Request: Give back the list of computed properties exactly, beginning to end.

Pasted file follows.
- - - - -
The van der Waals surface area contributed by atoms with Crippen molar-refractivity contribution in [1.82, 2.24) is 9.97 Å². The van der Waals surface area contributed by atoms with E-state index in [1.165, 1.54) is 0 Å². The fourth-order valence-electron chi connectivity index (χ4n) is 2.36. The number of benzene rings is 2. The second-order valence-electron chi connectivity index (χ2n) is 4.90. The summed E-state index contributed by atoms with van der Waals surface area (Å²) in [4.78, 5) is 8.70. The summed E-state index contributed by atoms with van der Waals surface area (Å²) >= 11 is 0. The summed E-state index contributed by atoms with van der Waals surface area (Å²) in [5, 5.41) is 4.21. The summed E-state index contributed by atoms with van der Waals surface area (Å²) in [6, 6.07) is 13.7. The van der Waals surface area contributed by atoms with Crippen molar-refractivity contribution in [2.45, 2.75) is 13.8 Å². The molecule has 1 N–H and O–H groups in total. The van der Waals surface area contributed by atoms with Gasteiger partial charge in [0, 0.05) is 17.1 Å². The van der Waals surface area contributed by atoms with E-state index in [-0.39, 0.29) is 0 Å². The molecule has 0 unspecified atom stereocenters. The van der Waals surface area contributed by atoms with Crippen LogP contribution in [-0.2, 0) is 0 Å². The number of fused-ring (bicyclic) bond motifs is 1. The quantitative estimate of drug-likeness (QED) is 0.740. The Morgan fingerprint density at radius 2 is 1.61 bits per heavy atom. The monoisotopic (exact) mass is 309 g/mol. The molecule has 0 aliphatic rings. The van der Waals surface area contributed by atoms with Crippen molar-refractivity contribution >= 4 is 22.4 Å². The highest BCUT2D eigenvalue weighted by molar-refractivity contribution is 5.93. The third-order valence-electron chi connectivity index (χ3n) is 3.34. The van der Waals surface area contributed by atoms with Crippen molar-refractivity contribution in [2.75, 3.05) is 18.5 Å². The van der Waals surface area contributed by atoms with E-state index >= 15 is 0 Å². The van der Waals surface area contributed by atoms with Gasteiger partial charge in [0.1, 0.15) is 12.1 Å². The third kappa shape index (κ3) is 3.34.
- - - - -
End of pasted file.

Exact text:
The van der Waals surface area contributed by atoms with Crippen molar-refractivity contribution in [1.82, 2.24) is 9.97 Å². The van der Waals surface area contributed by atoms with E-state index in [1.165, 1.54) is 0 Å². The fourth-order valence-electron chi connectivity index (χ4n) is 2.36. The number of benzene rings is 2. The second-order valence-electron chi connectivity index (χ2n) is 4.90. The summed E-state index contributed by atoms with van der Waals surface area (Å²) in [4.78, 5) is 8.70. The summed E-state index contributed by atoms with van der Waals surface area (Å²) >= 11 is 0. The summed E-state index contributed by atoms with van der Waals surface area (Å²) in [5, 5.41) is 4.21. The summed E-state index contributed by atoms with van der Waals surface area (Å²) in [6, 6.07) is 13.7. The van der Waals surface area contributed by atoms with Crippen molar-refractivity contribution in [2.45, 2.75) is 13.8 Å². The molecule has 1 N–H and O–H groups in total. The van der Waals surface area contributed by atoms with Gasteiger partial charge in [0, 0.05) is 17.1 Å². The van der Waals surface area contributed by atoms with E-state index in [-0.39, 0.29) is 0 Å². The molecule has 0 unspecified atom stereocenters. The van der Waals surface area contributed by atoms with Crippen LogP contribution in [-0.2, 0) is 0 Å². The number of fused-ring (bicyclic) bond motifs is 1. The quantitative estimate of drug-likeness (QED) is 0.740. The Morgan fingerprint density at radius 2 is 1.61 bits per heavy atom. The monoisotopic (exact) mass is 309 g/mol. The molecule has 0 aliphatic rings. The van der Waals surface area contributed by atoms with Crippen molar-refractivity contribution >= 4 is 22.4 Å². The highest BCUT2D eigenvalue weighted by molar-refractivity contribution is 5.93. The third-order valence-electron chi connectivity index (χ3n) is 3.34. The van der Waals surface area contributed by atoms with Crippen molar-refractivity contribution in [2.75, 3.05) is 18.5 Å². The van der Waals surface area contributed by atoms with E-state index >= 15 is 0 Å². The van der Waals surface area contributed by atoms with Gasteiger partial charge in [0.1, 0.15) is 12.1 Å². The third kappa shape index (κ3) is 3.34.